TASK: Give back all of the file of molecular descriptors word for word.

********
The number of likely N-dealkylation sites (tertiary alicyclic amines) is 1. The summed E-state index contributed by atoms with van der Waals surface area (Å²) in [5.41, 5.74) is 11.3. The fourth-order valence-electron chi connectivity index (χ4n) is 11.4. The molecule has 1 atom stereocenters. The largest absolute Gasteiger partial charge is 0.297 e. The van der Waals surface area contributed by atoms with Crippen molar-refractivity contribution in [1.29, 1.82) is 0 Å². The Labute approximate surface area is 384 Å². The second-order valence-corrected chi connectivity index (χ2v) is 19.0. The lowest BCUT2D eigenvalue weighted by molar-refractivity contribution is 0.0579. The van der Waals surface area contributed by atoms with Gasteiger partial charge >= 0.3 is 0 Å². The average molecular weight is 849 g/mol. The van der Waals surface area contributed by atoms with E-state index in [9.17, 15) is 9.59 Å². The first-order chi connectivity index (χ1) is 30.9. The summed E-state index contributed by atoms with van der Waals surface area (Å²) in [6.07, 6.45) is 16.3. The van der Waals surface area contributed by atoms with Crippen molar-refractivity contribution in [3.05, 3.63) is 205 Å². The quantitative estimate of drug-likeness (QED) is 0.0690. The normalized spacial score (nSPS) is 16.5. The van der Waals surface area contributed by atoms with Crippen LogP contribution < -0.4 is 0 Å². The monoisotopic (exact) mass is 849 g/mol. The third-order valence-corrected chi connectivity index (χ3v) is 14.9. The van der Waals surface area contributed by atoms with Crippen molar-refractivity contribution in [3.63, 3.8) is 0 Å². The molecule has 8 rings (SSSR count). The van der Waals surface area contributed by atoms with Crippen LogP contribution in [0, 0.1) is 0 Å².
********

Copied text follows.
The number of likely N-dealkylation sites (tertiary alicyclic amines) is 1. The summed E-state index contributed by atoms with van der Waals surface area (Å²) in [5.41, 5.74) is 11.3. The fourth-order valence-electron chi connectivity index (χ4n) is 11.4. The molecule has 1 atom stereocenters. The largest absolute Gasteiger partial charge is 0.297 e. The van der Waals surface area contributed by atoms with Crippen molar-refractivity contribution in [1.29, 1.82) is 0 Å². The Labute approximate surface area is 384 Å². The second-order valence-corrected chi connectivity index (χ2v) is 19.0. The lowest BCUT2D eigenvalue weighted by molar-refractivity contribution is 0.0579. The van der Waals surface area contributed by atoms with Gasteiger partial charge >= 0.3 is 0 Å². The average molecular weight is 849 g/mol. The van der Waals surface area contributed by atoms with E-state index in [9.17, 15) is 9.59 Å². The first-order chi connectivity index (χ1) is 30.9. The summed E-state index contributed by atoms with van der Waals surface area (Å²) in [6.07, 6.45) is 16.3. The van der Waals surface area contributed by atoms with Crippen molar-refractivity contribution in [3.05, 3.63) is 205 Å². The quantitative estimate of drug-likeness (QED) is 0.0690. The normalized spacial score (nSPS) is 16.5. The van der Waals surface area contributed by atoms with Crippen LogP contribution < -0.4 is 0 Å². The monoisotopic (exact) mass is 849 g/mol. The third-order valence-corrected chi connectivity index (χ3v) is 14.9. The van der Waals surface area contributed by atoms with Crippen molar-refractivity contribution in [3.63, 3.8) is 0 Å². The molecule has 8 rings (SSSR count). The van der Waals surface area contributed by atoms with Crippen LogP contribution in [0, 0.1) is 0 Å².